What are Metrics and KPIs?

Sales metrics and key performance indicators (KPIs) are oftentimes used interchangeably, but are more accurately described as two sides of the same coin. 

Sales metrics are data points that represent performance, whether it be for an individual, team, or company. They are broadly used to track progress towards goals, predict future growth, and identify any complications that may arise with sales plans and targets midway through a sales cycle.1 Many companies set goals based on lagging indicators, a type of metric that reports on previous time periods such as total sales or revenue per time period. Leading indicators—number of follow up calls, number of calls to prospects—are metrics that can have a real-time impact on course corrections.4

KPIs, however, are the key sales metrics specifically identified to best track the performance of a business or individuals with their respective objectives. Understanding these key indicators can turn numbers like first response time into actionable growth plans. Because there are many common metrics across managing sales teams, it is important to identify KPIs that are relevant within the specific industries and company departments. 

Sales metrics and KPIs are the backbone of an increasingly data-driven sales industry. On their own, KPIs are just numbers on a dashboard; they become meaningful only when analyzed for underlying trends and themes that can contribute to making a sales team more efficient.2 By examining drivers for successful goal attainment, B2B businesses can use strategic insights from KPIs as a means to align key targets with company growth.3 Without metrics, nothing else matters.

Best Practices in Managing Sales Performance

Monitoring the right KPI metrics can be the difference between driving scalable growth and fighting a flatlining revenue. A Salesforce study revealed that high-performing sales teams are 3.5 times more likely to use sales performance analytics than underperforming teams, which enable them to measure performance during a set time period against goals.4 Around 97% of B2B marketing decision makers also say growing revenue, a common KPI, is a top priority.

Metrics are not intended to be the final outcome, but rather a measure of progress. Consequently, it is important to translate sales KPIs into initiatives that make sense to both the executive team and sales representatives themselves. By choosing a mix of lagging indicators and leading indicators, companies have access to data they can interpret in relevant contexts; action-oriented KPIs inspire action and can help uncover possible causes when goals are not met. Managers and executives can then compare dashboard analytics with previously established benchmarks in order to assess trends in sales activity and give the directions necessary to yield the best results. 

With many companies increasing their use of KPIs and sales metrics, only the smart companies will see their sales increase as a result. For example, the number of follow-up calls that directly result in sales is a clearly defined and measurable KPI, allowing sales managers to tweak this variable and measure the results.4 

Clearly defining KPIs is an effective first step, but what is truly powerful is using these indicators as strategic levers towards a greater initiative of driving new sales growth. Only after establishing KPIs that monitor productivity can a business make strides towards their overall business goals.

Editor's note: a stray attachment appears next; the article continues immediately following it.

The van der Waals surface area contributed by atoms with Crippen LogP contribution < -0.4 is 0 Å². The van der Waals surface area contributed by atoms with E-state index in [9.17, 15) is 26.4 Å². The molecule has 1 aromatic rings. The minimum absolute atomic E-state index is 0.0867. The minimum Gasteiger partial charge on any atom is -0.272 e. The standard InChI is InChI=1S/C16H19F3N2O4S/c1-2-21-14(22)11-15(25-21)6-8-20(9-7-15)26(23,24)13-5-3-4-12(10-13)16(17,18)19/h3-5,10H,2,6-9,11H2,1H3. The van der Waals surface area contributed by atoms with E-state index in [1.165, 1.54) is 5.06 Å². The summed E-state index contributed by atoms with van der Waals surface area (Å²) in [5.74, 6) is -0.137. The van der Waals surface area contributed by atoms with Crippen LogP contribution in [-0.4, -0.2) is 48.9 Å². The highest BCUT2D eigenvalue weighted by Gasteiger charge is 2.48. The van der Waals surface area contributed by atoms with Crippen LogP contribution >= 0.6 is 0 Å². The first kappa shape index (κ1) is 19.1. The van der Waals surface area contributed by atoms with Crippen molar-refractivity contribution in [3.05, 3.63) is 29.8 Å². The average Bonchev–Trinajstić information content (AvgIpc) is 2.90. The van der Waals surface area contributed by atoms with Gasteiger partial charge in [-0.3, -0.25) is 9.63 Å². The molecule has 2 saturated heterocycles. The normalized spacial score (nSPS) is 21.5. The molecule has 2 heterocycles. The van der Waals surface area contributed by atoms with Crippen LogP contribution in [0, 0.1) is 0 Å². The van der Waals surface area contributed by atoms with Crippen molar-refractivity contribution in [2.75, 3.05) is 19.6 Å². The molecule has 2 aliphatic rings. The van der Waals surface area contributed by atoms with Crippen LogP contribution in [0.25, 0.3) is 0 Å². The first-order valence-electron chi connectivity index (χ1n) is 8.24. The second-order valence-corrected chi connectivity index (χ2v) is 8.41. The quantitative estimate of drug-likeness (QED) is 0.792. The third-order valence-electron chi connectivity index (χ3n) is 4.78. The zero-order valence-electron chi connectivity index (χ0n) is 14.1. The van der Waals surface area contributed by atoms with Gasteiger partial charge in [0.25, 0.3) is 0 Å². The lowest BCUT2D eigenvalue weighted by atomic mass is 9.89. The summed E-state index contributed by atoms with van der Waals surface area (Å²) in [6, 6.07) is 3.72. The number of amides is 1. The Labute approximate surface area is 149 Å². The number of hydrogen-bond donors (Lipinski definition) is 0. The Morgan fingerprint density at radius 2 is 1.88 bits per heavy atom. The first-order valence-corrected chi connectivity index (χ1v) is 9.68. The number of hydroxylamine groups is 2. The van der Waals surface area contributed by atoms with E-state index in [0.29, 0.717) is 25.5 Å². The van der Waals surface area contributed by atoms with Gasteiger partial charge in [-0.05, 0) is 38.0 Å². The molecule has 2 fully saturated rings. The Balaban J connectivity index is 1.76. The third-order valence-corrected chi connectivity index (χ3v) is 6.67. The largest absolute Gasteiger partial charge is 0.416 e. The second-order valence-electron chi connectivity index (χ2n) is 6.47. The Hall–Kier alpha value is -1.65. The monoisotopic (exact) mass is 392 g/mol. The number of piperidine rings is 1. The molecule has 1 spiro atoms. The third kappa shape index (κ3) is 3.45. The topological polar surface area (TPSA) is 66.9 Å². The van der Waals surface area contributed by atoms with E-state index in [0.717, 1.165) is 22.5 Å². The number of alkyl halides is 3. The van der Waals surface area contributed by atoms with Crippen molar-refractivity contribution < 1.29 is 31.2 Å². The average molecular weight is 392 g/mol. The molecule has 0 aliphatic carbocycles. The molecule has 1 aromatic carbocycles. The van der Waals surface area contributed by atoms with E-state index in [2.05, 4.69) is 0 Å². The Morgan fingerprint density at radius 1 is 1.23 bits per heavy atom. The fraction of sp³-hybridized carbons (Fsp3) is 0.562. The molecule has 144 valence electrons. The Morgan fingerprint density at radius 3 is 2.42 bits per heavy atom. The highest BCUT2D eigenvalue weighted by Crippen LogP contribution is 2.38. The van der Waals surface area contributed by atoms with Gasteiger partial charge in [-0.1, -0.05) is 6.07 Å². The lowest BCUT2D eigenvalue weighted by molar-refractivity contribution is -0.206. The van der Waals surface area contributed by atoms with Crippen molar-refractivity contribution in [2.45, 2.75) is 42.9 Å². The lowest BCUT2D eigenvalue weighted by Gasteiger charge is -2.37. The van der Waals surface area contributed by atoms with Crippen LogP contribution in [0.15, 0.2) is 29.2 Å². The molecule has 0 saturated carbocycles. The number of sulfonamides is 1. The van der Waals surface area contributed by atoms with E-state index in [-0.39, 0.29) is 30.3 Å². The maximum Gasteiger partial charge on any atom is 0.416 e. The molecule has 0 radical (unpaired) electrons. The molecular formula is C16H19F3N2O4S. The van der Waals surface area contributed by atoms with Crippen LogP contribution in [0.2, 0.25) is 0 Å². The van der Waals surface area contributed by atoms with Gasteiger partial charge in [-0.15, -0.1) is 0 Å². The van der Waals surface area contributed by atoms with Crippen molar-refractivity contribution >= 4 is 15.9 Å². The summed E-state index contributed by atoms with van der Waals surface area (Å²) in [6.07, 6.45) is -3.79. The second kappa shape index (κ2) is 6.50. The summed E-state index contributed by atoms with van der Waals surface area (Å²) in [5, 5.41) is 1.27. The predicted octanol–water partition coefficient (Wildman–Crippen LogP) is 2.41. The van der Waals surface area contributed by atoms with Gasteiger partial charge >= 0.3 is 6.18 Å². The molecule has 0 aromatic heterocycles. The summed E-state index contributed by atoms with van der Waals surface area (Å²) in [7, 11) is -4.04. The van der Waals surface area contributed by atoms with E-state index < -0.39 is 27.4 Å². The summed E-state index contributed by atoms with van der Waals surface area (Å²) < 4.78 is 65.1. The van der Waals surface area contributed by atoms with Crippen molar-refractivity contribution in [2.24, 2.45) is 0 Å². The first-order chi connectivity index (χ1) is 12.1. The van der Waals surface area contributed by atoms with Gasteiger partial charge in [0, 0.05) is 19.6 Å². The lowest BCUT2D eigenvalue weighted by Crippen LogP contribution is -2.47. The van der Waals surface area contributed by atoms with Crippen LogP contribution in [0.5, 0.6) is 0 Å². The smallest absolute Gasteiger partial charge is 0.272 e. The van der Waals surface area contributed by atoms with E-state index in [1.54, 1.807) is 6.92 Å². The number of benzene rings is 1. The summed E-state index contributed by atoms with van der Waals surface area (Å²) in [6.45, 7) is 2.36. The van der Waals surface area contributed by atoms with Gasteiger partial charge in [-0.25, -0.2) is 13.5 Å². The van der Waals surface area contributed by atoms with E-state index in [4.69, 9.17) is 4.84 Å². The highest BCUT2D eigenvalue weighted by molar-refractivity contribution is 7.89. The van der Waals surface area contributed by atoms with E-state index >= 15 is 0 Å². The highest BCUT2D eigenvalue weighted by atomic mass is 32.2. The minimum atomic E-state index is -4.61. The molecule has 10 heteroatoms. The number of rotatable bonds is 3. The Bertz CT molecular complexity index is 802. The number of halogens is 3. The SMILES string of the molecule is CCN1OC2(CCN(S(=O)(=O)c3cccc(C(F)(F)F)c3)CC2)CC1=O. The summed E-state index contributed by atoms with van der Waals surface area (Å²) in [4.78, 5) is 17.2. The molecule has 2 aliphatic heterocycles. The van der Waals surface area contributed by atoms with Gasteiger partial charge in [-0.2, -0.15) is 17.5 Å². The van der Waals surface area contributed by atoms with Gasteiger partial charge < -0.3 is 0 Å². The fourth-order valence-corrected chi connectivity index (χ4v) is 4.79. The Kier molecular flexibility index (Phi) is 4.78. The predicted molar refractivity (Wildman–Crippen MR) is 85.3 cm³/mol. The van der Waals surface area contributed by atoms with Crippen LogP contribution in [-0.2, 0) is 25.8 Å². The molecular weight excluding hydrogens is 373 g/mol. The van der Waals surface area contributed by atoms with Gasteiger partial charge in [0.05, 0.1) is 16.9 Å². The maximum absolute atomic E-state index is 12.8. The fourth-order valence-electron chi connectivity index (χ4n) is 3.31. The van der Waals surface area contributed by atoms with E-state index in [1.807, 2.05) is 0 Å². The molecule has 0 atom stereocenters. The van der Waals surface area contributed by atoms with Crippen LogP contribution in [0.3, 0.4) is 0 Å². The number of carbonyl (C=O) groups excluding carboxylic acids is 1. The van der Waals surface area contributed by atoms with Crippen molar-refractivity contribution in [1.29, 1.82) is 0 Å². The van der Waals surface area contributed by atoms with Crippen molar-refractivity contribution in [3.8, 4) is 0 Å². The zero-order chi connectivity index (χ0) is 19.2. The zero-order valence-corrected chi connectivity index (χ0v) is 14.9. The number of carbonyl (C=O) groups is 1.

Sales Team KPIs

General B2B Sales KPIs

At baseline, KPIs can connect how a B2B sales team directly relates to a company’s overall performance, health, and growth potential. It is important for sales executives and managers to interpret and use KPI data about their teams continuously throughout the sales cycle.

  1. Marketing qualified leads (MQL) to sales qualified leads (SQL), also known as lead to opportunity, is a KPI that requires synergy between marketing and sales departments. In the MQL stage, businesses have expressed interest in products or services through signing up for the email list, downloading website content, or other avenues. A company moves into the SQL stage after they have been vetted to speak with a salesperson and have potential to become a prospect client. The MQL to SQL conversion rate can determine if marketing efforts are leading to a high-quality pipeline, as well as provide visibility into the quality and volume of leads handed over to a sales team.6
  1. Net new revenue attainment, the total additional revenue generated from acquiring new customers and investing in existing businesses, can reflect the overall contribution to a business’s revenue growth. By comparing planned and actual revenue performance, sales leaders can then identify the changes needed on a representative level in order to increase organizational attainment percentage (percentage of the revenue plan that was achieved).3
  1. The Net Promoter Score (NPS) is a growth-focused leading indicator that measures company health from customer loyalty and satisfaction. If revenue is dropping and/or the number of leads decreases, the NPS can assist sales KPIs in understanding their customer base. Knowing if and why customers lack loyalty enables businesses to uncover what is turning away potential customers and improve the sales experience of existing clients.5
  1. Sales cycle length offers information about where the sales process is stalling, time-to-onboard, and churn rates. With data on the average time taken from first contact to closing the deal, managers can identify what sales cycle length produces the highest number of closed-won businesses and the success rate of those deals down the line to adjust accordingly. For example, if a representative is closing deals in record speed but frequently have dissatisfied customers who churn after a few months, a longer sales cycle length could result in a higher retention rate.7